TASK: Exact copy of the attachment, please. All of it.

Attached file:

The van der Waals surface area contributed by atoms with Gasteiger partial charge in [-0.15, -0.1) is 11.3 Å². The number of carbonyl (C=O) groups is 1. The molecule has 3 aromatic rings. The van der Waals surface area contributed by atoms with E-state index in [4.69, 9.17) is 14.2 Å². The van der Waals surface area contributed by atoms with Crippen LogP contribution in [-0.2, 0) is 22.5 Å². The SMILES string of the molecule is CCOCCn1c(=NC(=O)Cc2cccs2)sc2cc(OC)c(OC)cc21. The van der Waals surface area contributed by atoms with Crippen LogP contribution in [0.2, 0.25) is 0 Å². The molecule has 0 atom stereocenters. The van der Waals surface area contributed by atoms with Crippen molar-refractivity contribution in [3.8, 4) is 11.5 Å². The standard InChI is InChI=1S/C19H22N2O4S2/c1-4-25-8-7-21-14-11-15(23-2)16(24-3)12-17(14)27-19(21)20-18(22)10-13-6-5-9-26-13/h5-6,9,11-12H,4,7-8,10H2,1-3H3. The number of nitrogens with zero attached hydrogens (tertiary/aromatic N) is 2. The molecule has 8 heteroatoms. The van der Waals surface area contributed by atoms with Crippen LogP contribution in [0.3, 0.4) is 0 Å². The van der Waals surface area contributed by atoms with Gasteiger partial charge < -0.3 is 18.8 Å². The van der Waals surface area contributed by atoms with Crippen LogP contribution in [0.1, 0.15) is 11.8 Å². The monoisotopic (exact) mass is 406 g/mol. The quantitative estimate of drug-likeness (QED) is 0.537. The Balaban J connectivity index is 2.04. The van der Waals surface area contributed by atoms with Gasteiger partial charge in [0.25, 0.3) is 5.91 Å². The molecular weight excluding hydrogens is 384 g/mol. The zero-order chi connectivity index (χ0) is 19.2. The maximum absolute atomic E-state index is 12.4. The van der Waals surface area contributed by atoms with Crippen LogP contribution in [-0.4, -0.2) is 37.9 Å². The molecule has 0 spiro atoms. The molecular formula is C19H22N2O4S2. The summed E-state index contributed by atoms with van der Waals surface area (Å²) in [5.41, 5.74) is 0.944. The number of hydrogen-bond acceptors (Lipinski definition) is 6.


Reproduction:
The van der Waals surface area contributed by atoms with Gasteiger partial charge in [-0.15, -0.1) is 11.3 Å². The number of carbonyl (C=O) groups is 1. The molecule has 3 aromatic rings. The van der Waals surface area contributed by atoms with E-state index in [4.69, 9.17) is 14.2 Å². The van der Waals surface area contributed by atoms with Crippen LogP contribution in [-0.2, 0) is 22.5 Å². The SMILES string of the molecule is CCOCCn1c(=NC(=O)Cc2cccs2)sc2cc(OC)c(OC)cc21. The van der Waals surface area contributed by atoms with Crippen LogP contribution in [0.2, 0.25) is 0 Å². The molecule has 0 atom stereocenters. The van der Waals surface area contributed by atoms with Crippen molar-refractivity contribution in [3.8, 4) is 11.5 Å². The standard InChI is InChI=1S/C19H22N2O4S2/c1-4-25-8-7-21-14-11-15(23-2)16(24-3)12-17(14)27-19(21)20-18(22)10-13-6-5-9-26-13/h5-6,9,11-12H,4,7-8,10H2,1-3H3. The number of nitrogens with zero attached hydrogens (tertiary/aromatic N) is 2. The molecule has 8 heteroatoms. The van der Waals surface area contributed by atoms with Crippen LogP contribution in [0.3, 0.4) is 0 Å². The van der Waals surface area contributed by atoms with Gasteiger partial charge < -0.3 is 18.8 Å². The van der Waals surface area contributed by atoms with Crippen LogP contribution in [0.1, 0.15) is 11.8 Å². The monoisotopic (exact) mass is 406 g/mol. The quantitative estimate of drug-likeness (QED) is 0.537. The Balaban J connectivity index is 2.04. The van der Waals surface area contributed by atoms with Gasteiger partial charge in [0.25, 0.3) is 5.91 Å². The molecular weight excluding hydrogens is 384 g/mol. The zero-order chi connectivity index (χ0) is 19.2. The maximum absolute atomic E-state index is 12.4. The van der Waals surface area contributed by atoms with Crippen LogP contribution in [-0.4, -0.2) is 37.9 Å². The molecule has 0 spiro atoms. The molecular formula is C19H22N2O4S2. The summed E-state index contributed by atoms with van der Waals surface area (Å²) in [5.41, 5.74) is 0.944. The number of hydrogen-bond acceptors (Lipinski definition) is 6.